nLab
differential topology

Contents

Context

Topology

topology (point-set topology, point-free topology)

see also differential topology, algebraic topology, functional analysis and topological homotopy theory

Introduction

Basic concepts

Universal constructions

Extra stuff, structure, properties

Examples

Basic statements

Theorems

Analysis Theorems

topological homotopy theory

Differential geometry

synthetic differential geometry

Introductions

from point-set topology to differentiable manifolds

geometry of physics: coordinate systems, smooth spaces, manifolds, smooth homotopy types, supergeometry

Differentials

V-manifolds

smooth space

Tangency

The magic algebraic facts

Theorems

Axiomatics

cohesion

  • (shape modality \dashv flat modality \dashv sharp modality)

    (ʃ)(ʃ \dashv \flat \dashv \sharp )

  • dR-shape modality\dashv dR-flat modality

    ʃ dR dRʃ_{dR} \dashv \flat_{dR}

  • tangent cohesion

    • differential cohomology diagram
    • differential cohesion

      • (reduction modality \dashv infinitesimal shape modality \dashv infinitesimal flat modality)

        (&)(\Re \dashv \Im \dashv \&)

      • graded differential cohesion

        • fermionic modality\dashv bosonic modality \dashv rheonomy modality

          (Rh)(\rightrightarrows \dashv \rightsquigarrow \dashv Rh)

        • id id fermionic bosonic bosonic Rh rheonomic reduced infinitesimal infinitesimal & étale cohesive ʃ discrete discrete continuous *

          \array{ && id &\dashv& id \ && \vee && \vee \ &\stackrel{fermionic}{}& \rightrightarrows &\dashv& \rightsquigarrow & \stackrel{bosonic}{} \ && \bot && \bot \ &\stackrel{bosonic}{} & \rightsquigarrow &\dashv& Rh & \stackrel{rheonomic}{} \ && \vee && \vee \ &\stackrel{reduced}{} & \Re &\dashv& \Im & \stackrel{infinitesimal}{} \ && \bot && \bot \ &\stackrel{infinitesimal}{}& \Im &\dashv& \& & \stackrel{\text{étale}}{} \ && \vee && \vee \ &\stackrel{cohesive}{}& ʃ &\dashv& \flat & \stackrel{discrete}{} \ && \bot && \bot \ &\stackrel{discrete}{}& \flat &\dashv& \sharp & \stackrel{continuous}{} \ && \vee && \vee \ && \emptyset &\dashv& \ast }

          </semantics></math></div>

          Models

          Lie theory, ∞-Lie theory

          differential equations, variational calculus

          Chern-Weil theory, ∞-Chern-Weil theory

          Cartan geometry (super, higher)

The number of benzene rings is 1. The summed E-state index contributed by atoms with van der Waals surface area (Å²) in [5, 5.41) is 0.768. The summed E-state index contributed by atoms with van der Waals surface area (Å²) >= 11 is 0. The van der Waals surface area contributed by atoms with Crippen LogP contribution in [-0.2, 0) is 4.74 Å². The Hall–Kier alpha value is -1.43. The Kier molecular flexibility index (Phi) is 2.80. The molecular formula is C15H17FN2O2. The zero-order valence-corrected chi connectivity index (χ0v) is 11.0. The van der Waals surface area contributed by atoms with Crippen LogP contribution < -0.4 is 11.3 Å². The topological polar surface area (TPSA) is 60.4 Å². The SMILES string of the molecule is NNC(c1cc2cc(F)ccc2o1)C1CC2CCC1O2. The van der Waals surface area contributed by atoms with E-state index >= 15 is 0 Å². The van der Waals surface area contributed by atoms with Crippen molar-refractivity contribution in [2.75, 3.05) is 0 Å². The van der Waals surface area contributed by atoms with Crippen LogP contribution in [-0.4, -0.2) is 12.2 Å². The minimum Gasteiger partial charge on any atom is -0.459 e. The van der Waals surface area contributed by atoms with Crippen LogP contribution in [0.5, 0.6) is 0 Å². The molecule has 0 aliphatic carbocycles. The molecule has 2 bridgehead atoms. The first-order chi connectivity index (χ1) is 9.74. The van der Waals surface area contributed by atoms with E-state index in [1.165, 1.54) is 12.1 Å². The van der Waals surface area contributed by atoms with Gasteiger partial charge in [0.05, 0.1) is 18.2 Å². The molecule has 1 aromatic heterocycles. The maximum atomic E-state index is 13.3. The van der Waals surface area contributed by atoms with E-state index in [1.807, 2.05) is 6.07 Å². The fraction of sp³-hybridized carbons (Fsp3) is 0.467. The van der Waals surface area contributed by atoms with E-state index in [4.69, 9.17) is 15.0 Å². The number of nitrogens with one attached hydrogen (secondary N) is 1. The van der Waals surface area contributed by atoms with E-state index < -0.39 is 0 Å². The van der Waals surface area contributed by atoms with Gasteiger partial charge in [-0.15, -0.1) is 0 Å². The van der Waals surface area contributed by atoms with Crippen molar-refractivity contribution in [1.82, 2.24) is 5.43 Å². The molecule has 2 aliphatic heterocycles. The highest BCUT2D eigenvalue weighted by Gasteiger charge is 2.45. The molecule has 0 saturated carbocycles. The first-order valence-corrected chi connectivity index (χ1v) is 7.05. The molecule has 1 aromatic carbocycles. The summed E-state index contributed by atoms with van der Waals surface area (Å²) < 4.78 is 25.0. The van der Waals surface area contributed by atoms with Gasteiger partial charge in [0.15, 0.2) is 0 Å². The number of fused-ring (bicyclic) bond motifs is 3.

Contents

          Idea

          Differential topology is the subject devoted to the study of topological properties of differentiable manifolds, smooth manifolds and related differential geometric spaces such as stratifolds, orbifolds and more generally differentiable stacks.

          Diffrential topology is also concerned with the problem of finding out which topological (or PL) manifolds allow a differentiable structure and the degree of nonuniqueness of that structure if they do (e.g. exotic smooth structures). It is also concerned with concrete constructions of (co)homology classes (e.g. characteristic classes) for differentiable manifolds and of differential refinements of cohomology theories.

          Examples

          Many considerations, and classification problems, depend crucially on dimension, and the case of high-dimensional manifolds (the notion of ‘high’ depends on the problem) is often very different from the situation in each of the low dimensions; thus there are specialists’ subjects like 33-(dimensional) topology and 44-topology. There are restrictions on an underlying topology which is allowed for some sorts of additional structures on a differentiable manifold.

          For example, only some even-dimensional differentiable manifolds allow for symplectic structure and only some odd-dimensional one allow for a contact structure; in these cases moreover special constructions of topological invariants like Floer homology and symplectic field theory exist.

          This yields the relatively young subjects of symplectic and contact topologies, with the first significant results coming from Gromov. Any (Hausdorff paracompact finite-dimensional) differentiable manifold allows for riemannian structure however; therefore there is no special subject of ‘riemannian topology’.

          References

          Though some of the basic results, methods and conjectures of differential topology go back to Poincaré, Whitney, Morse and Pontrjagin, it became an independent field only in the late 1950s and early 1960s with the seminal works of Smale, Thom, Milnor and Hirsch. Soon after the initial effort on foundations, mainly in American school, a strong activity started in Soviet Union (Albert Schwarz, A. S. Mishchenko, S. Novikov, V. A. Rokhlin, M. Gromov…).

          • John Milnor, Differential topology, chapter 6 in T. L. Saaty (ed.) Lectures On Modern Mathematic II 1964 (web, pdf)

          • John Milnor, Topology from differential viewpoint

          • James Munkres, Elementary differential geometry

          • Morris Hirsch, Differential topology, Springer GTM 33, gBooks

          • T. Bröcker, K. Jänich, C. B. Thomas, M. J. Thomas, Introduction to differentiable topology, 1982 (translated from German 1973 edition; \exists also 1990 German 2nd edition)

          • R. Bott, L. W. Tu, Differential forms in algebraic topology, Graduate Texts in Math. 82, Springer 1982. xiv+331 pp.

          • Victor Guillemin, Alan Pollack, Differential topology, Prentice-Hall

          • M. M. Postnikov, Introduction to Morse theory (in Russian)

          • J. Milnor, Lectures on h-cobordism

          • Andrew H. Wallace, Differential topology: first steps, Benjamin 1968.

          • Joel W. Robbin, Dietmar Salamon, Introduction to differential topology, 294 pp, webdraft 2018 pdf

          • C. T. C. Wall, Differential topology, Cambridge Studies in Advanced Matyhematics 154, 2016

          Last revised on June 17, 2018 at 12:01:36. See the history of this page for a list of all contributions to it.